Darwin expanded this Galapagos hypothesis to all of life on Planet Earth. And this is perhaps a rather large presumption, although completely understandable, considering how the diverging science of the time was separating from its historical colleague, religion. No longer was God the Creator, for Science was the new creator, and it increasingly claimed ownership of all within the ever-expanding universe. And this is how it is today; science is the new religion enticing the population to a new, better, forever futuristic future.

So, what of humans – are we the evolutionary result of primates? Does Darwin’s natural selection mechanism apply to us, or are we a little different? Do we perhaps have a distinctly unique evolutionary history and progression? Is there such a thing as the ‘Human Kingdom’, or are we simply animals?

As presented in an earlier article on evolution, “The full truth lies neither in current religion's story, nor current science's story. The truth is in the Ageless Wisdom Teachings, which are the origin of both modern religion and modern science.”

Human evolution could in fact be quite different from the ‘survival of the fittest’ paradigm proposed by Darwin. And our origins may also not stem from a linear progression from primates or animals at all. Although our physical form resembles that of the animal kingdom in many respects, we also are remarkably different. At times it feels like they are our brothers, especially when it comes to dogs and dolphins and whales, and to some degree with other animals like elephants and cats and certain birds. Often these bonds are emotional, projections from ourselves onto them, and often their connections to us are based around what we provide for them. If we stopped keeping them as pets, feeding them and taking care of their needs, would the same bonds develop?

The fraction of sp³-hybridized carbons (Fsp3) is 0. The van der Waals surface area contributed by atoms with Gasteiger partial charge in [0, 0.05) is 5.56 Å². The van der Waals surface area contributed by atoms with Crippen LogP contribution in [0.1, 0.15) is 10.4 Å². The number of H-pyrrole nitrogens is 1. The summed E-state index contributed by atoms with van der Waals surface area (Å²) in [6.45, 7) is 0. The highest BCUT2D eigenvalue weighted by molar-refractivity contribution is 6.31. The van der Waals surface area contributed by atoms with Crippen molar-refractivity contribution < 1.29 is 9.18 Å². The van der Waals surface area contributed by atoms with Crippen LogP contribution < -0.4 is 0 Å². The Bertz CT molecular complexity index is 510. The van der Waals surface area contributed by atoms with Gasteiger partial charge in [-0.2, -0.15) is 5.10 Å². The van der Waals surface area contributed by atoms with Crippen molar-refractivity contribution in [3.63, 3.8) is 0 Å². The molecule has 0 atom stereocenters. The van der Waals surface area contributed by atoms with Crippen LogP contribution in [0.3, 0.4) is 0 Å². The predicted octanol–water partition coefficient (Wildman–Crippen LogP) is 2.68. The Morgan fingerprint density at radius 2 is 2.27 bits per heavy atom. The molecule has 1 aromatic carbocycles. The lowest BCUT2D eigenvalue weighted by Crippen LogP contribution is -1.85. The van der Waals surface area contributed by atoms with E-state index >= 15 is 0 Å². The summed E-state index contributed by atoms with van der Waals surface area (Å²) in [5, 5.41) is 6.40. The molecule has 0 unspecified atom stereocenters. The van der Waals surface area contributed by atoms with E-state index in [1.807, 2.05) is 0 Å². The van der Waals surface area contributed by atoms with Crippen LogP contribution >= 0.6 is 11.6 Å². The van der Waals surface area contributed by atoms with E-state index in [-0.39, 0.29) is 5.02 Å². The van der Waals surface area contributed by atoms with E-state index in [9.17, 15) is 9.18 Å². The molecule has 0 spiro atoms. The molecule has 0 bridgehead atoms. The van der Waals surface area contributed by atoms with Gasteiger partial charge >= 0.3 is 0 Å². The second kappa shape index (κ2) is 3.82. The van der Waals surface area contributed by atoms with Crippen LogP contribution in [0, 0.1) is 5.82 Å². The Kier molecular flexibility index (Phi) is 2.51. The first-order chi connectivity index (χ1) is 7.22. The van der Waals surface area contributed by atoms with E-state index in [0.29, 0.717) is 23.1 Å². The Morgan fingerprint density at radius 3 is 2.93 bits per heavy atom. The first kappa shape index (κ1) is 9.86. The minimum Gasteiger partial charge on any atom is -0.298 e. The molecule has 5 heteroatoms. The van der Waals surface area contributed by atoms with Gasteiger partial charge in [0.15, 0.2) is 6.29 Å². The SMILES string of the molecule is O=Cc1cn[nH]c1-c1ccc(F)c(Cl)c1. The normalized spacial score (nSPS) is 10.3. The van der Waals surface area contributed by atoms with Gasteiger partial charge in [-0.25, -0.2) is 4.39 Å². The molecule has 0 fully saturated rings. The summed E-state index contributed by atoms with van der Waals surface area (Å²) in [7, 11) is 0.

When we truly connect with the fullness of who we are as Human Beings, we begin to grasp the vastness of ourselves as much more than physical, as multi-dimensional beings. There is so much more to us than flesh, blood and bone. We are indeed energetic beings; beings of light, of love, and of the universe.

We feel this when we gaze at the stars, we feel this when we look deeply into another’s eyes, and we feel this when we come together in brotherhood to work for the greater good. Human beings show their true nature when disaster strikes. Indeed, when tragedy falls upon a fellow man, all that appears to separate us fades into insignificance. This is where ‘natural selection’ and ‘survival of the fittest’ does not apply to the human species, for we support the ‘weak’, embrace difference and diversity, and pull together as one, rather than compete and let the weak die.